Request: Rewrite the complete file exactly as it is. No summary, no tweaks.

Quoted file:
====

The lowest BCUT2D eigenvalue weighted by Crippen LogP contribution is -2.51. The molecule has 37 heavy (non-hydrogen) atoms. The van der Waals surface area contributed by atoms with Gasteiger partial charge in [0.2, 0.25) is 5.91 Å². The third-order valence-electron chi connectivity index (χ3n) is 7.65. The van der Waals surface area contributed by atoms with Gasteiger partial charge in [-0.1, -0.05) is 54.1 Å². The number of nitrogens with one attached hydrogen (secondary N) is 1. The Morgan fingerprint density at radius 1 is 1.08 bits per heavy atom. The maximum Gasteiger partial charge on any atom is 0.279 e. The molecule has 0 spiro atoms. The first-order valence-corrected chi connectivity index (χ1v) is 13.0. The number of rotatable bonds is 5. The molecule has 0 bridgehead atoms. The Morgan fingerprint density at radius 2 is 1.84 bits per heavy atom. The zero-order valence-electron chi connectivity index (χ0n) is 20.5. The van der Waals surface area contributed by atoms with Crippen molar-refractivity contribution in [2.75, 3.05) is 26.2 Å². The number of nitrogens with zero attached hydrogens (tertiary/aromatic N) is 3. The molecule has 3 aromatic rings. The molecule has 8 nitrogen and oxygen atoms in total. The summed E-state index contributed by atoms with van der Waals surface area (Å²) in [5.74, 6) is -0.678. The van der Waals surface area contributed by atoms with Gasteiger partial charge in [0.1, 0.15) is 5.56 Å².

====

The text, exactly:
The lowest BCUT2D eigenvalue weighted by Crippen LogP contribution is -2.51. The molecule has 37 heavy (non-hydrogen) atoms. The van der Waals surface area contributed by atoms with Gasteiger partial charge in [0.2, 0.25) is 5.91 Å². The third-order valence-electron chi connectivity index (χ3n) is 7.65. The van der Waals surface area contributed by atoms with Gasteiger partial charge in [-0.1, -0.05) is 54.1 Å². The number of nitrogens with one attached hydrogen (secondary N) is 1. The Morgan fingerprint density at radius 1 is 1.08 bits per heavy atom. The maximum Gasteiger partial charge on any atom is 0.279 e. The molecule has 0 spiro atoms. The first-order valence-corrected chi connectivity index (χ1v) is 13.0. The number of rotatable bonds is 5. The molecule has 0 bridgehead atoms. The Morgan fingerprint density at radius 2 is 1.84 bits per heavy atom. The zero-order valence-electron chi connectivity index (χ0n) is 20.5. The van der Waals surface area contributed by atoms with Crippen molar-refractivity contribution in [2.75, 3.05) is 26.2 Å². The number of nitrogens with zero attached hydrogens (tertiary/aromatic N) is 3. The molecule has 3 aromatic rings. The molecule has 8 nitrogen and oxygen atoms in total. The summed E-state index contributed by atoms with van der Waals surface area (Å²) in [5.74, 6) is -0.678. The van der Waals surface area contributed by atoms with Gasteiger partial charge in [0.1, 0.15) is 5.56 Å².